Now that you’ve picked a good time to flip the switch, let’s see what you can do to minimize downtime that arises if your installation goes wrong.
If it all goes wrong
If your site crashes after you installed or activated a theme, there are a few things you can do.
Option #1. Put on the tech hat
Since the theme caused your website to crash, you need to erase the theme from your dashboard.
However, if you’ve lost access to your dashboard, you need to log in to your control panel on the hosting company’s website and erase it there.
Following that, reactivate WordPress’s basic theme—the one that showed up when you first installed WordPress. It’s either Twenty Ten or Twenty Eleven.
You data is usually safe in this case—the fatal error turns out not to be so fatal after all. Once you switch back to the basic theme, you’ll be able to log in both to your blog and your dashboard. Switch back to the theme you had earlier, before you tried changing it, and everything will be back to normal.
This process will undoubtedly require you to delve into technical tasks. If you are not tech-oriented and fear you might cause a truly fatal error, check out option #2.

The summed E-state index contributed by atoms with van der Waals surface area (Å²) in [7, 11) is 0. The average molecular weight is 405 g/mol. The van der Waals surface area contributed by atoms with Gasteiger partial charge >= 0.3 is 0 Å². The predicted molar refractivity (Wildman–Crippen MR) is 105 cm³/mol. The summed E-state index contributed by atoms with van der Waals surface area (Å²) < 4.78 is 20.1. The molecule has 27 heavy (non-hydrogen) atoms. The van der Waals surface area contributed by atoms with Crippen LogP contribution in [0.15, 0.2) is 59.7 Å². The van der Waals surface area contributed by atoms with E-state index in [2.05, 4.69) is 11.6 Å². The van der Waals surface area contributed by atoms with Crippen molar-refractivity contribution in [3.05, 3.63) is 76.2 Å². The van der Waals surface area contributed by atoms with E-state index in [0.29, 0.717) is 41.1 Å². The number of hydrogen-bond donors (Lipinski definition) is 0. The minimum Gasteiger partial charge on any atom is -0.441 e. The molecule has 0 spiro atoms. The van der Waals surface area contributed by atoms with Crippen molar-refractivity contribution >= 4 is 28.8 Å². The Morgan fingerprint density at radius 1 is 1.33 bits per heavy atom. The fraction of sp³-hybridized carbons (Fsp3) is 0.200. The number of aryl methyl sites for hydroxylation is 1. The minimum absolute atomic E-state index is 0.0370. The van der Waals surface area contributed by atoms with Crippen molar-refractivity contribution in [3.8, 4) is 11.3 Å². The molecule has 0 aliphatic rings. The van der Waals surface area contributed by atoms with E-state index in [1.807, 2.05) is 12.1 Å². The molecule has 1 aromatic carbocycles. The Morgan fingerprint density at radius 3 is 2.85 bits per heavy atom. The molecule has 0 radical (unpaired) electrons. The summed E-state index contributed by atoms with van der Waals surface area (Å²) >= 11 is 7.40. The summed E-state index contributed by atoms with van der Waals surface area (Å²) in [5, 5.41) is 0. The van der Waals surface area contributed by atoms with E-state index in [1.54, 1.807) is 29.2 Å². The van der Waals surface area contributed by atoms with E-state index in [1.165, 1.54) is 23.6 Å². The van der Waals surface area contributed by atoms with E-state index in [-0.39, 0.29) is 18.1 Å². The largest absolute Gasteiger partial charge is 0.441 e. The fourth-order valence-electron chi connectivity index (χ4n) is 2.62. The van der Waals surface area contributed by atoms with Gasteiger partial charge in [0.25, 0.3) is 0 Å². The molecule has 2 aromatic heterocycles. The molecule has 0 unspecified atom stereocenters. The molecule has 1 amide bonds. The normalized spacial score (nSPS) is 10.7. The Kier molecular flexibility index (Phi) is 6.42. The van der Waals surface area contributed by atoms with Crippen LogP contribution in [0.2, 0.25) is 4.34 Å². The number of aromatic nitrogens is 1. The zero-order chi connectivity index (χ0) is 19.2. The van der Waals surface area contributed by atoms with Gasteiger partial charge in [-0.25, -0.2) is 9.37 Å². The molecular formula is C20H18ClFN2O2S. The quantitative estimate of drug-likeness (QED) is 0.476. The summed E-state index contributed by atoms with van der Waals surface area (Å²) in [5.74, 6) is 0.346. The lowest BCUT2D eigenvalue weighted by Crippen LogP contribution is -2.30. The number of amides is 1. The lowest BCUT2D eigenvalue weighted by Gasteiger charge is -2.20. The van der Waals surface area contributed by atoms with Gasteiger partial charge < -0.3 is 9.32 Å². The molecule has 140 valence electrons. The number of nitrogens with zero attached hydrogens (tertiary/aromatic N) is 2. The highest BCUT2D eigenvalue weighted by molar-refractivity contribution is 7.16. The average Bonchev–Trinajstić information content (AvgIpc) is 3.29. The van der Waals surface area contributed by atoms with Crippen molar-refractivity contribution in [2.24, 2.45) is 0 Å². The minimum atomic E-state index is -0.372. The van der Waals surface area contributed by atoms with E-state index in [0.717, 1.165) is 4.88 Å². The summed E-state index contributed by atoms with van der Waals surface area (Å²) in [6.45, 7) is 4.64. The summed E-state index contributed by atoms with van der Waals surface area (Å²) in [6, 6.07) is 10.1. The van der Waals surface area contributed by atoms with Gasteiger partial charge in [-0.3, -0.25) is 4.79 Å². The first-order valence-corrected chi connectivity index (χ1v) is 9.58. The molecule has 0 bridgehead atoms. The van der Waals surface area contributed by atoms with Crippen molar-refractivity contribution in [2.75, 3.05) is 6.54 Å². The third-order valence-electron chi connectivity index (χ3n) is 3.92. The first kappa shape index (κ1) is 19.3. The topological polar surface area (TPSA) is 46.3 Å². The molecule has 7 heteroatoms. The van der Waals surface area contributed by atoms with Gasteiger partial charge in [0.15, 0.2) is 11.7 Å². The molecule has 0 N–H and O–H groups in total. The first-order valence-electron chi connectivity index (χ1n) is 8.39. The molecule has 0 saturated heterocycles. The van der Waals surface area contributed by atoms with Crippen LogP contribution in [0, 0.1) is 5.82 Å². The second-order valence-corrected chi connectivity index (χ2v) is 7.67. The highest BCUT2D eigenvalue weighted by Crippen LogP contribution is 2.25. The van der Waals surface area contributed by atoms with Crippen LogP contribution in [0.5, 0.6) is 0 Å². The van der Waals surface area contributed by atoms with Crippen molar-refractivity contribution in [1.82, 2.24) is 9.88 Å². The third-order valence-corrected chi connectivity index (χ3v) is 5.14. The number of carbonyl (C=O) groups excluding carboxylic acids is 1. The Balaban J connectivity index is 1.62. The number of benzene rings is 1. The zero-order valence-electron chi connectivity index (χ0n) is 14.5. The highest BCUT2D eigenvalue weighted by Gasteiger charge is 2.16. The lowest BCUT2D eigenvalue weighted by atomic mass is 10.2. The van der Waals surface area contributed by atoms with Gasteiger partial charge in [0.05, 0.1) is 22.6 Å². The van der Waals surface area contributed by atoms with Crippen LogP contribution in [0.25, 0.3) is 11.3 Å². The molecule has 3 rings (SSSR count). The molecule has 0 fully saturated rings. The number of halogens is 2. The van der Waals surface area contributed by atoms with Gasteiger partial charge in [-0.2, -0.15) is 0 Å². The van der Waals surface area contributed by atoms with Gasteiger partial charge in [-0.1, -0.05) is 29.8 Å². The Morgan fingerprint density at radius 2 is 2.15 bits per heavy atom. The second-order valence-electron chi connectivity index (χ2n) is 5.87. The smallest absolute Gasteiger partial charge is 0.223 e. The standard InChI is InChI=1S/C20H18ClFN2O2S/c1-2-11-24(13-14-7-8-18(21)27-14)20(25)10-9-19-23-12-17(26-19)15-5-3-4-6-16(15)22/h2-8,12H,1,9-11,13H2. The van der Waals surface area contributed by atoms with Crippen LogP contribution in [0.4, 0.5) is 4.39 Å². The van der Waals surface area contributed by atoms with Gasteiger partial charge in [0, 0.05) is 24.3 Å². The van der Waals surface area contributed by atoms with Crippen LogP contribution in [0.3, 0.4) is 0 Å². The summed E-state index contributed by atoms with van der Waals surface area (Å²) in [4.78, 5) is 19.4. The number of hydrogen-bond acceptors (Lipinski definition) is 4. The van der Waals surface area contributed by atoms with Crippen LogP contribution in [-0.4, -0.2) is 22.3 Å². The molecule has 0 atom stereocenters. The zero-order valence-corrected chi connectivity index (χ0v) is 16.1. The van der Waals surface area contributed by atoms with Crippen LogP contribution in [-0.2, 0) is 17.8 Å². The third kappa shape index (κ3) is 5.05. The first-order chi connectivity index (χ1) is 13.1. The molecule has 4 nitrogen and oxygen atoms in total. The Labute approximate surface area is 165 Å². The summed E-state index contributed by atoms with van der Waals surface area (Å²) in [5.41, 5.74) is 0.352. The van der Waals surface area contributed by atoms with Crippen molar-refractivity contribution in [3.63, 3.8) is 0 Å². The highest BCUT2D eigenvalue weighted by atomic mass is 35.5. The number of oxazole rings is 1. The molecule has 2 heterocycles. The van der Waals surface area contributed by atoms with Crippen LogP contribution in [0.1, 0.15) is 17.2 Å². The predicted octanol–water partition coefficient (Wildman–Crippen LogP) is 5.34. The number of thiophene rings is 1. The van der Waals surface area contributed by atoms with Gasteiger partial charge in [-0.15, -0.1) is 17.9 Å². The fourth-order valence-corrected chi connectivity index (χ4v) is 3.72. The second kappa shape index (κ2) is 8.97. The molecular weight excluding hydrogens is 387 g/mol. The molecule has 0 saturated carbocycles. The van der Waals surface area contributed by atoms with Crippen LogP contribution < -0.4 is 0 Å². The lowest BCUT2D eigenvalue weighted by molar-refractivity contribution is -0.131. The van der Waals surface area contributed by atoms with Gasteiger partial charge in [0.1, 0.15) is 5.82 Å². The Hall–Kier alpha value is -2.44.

Option #2. Contact your hosting company’s tech support team
The challenge you’re facing was caused due to a WordPress theme. Therefore, it might make sense to contact the theme’s creator or WordPress.org. It might—but contact your hosting company’s tech support anyway.
It took only ten minutes for my theme issue to be resolved once I started an online chat with a representative from my web host.
Note that you might need to provide your billing email address and password for security verification purposes. Then, the agent will do what was specified in the previous section—she or he will remove the malfunctioning theme from your system and reactivate the basic WordPress theme that came with your blog when you first launched it.
Make sure to ask the person assisting you to stay on the line while you verify that returning to your previously-regular theme causes no issues, and then go off on your merry way.
Fatal doesn’t always mean fatal
The most important part of this process is, of course, to breathe. Remember that there are plenty of sources to get information and support. Blogs like ProBlogger, WordPress message boards, Facebook and LinkedIn groups for bloggers, good ol’ Google and your hosting company are just a few examples.
Mishaps happen. Hopefully, a little quick research and asking for help will help you resolve them in no time—and you might even gain new knowledge and tools along the way.
And once the issue at hand is resolved, don’t forget to do a happy dance.
Has a theme ever crashed your blog? What did you do to fix the problem? Share your tips with us in the comments.
Ayelet Weisz is an enthusiastic freelance writer, blogger and screenwriter. She celebrates the everyday and extraordinaire joys of life on her travel blog, All Colores. Get her free report, 48 Must-Live Israeli Experiences, and connect with her on Twitter.